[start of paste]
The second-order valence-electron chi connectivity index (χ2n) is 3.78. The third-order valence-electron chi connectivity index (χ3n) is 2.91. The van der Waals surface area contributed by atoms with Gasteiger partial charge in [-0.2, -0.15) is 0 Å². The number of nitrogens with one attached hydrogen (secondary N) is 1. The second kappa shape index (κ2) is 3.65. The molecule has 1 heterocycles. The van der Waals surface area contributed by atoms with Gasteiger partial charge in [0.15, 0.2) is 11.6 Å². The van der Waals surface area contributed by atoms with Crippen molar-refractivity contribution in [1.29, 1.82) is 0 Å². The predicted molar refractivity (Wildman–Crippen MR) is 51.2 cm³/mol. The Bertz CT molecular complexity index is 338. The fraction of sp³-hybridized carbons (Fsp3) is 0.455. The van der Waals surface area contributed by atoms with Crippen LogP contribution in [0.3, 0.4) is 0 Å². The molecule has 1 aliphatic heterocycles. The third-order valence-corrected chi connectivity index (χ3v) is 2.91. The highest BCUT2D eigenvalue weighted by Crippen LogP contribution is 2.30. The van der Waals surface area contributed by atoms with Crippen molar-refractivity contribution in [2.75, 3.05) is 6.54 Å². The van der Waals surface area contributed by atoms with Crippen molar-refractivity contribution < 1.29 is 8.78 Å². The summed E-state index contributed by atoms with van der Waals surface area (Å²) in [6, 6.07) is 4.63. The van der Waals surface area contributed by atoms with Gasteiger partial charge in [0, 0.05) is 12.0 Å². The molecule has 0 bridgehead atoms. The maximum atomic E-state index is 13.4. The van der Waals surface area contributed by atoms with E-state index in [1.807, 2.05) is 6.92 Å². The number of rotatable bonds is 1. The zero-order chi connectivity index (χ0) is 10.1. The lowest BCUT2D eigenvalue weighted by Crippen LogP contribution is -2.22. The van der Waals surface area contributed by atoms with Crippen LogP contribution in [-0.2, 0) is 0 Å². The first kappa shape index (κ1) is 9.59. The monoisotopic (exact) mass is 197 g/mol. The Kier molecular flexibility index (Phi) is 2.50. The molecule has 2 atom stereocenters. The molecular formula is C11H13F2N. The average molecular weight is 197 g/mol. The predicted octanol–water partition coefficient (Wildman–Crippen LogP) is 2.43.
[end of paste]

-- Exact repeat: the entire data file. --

The second-order valence-electron chi connectivity index (χ2n) is 3.78. The third-order valence-electron chi connectivity index (χ3n) is 2.91. The van der Waals surface area contributed by atoms with Gasteiger partial charge in [-0.2, -0.15) is 0 Å². The number of nitrogens with one attached hydrogen (secondary N) is 1. The second kappa shape index (κ2) is 3.65. The molecule has 1 heterocycles. The van der Waals surface area contributed by atoms with Gasteiger partial charge in [0.15, 0.2) is 11.6 Å². The van der Waals surface area contributed by atoms with Crippen molar-refractivity contribution in [1.29, 1.82) is 0 Å². The predicted molar refractivity (Wildman–Crippen MR) is 51.2 cm³/mol. The Bertz CT molecular complexity index is 338. The fraction of sp³-hybridized carbons (Fsp3) is 0.455. The van der Waals surface area contributed by atoms with Crippen LogP contribution in [0.3, 0.4) is 0 Å². The molecule has 1 aliphatic heterocycles. The third-order valence-corrected chi connectivity index (χ3v) is 2.91. The highest BCUT2D eigenvalue weighted by Crippen LogP contribution is 2.30. The van der Waals surface area contributed by atoms with Crippen molar-refractivity contribution in [2.75, 3.05) is 6.54 Å². The van der Waals surface area contributed by atoms with Crippen molar-refractivity contribution < 1.29 is 8.78 Å². The summed E-state index contributed by atoms with van der Waals surface area (Å²) in [6, 6.07) is 4.63. The van der Waals surface area contributed by atoms with Gasteiger partial charge in [0, 0.05) is 12.0 Å². The molecule has 0 bridgehead atoms. The maximum atomic E-state index is 13.4. The van der Waals surface area contributed by atoms with E-state index in [1.807, 2.05) is 6.92 Å². The number of rotatable bonds is 1. The zero-order chi connectivity index (χ0) is 10.1. The lowest BCUT2D eigenvalue weighted by Crippen LogP contribution is -2.22. The van der Waals surface area contributed by atoms with Crippen LogP contribution in [-0.2, 0) is 0 Å². The first kappa shape index (κ1) is 9.59. The monoisotopic (exact) mass is 197 g/mol. The Kier molecular flexibility index (Phi) is 2.50. The molecule has 2 atom stereocenters. The molecular formula is C11H13F2N. The average molecular weight is 197 g/mol. The predicted octanol–water partition coefficient (Wildman–Crippen LogP) is 2.43.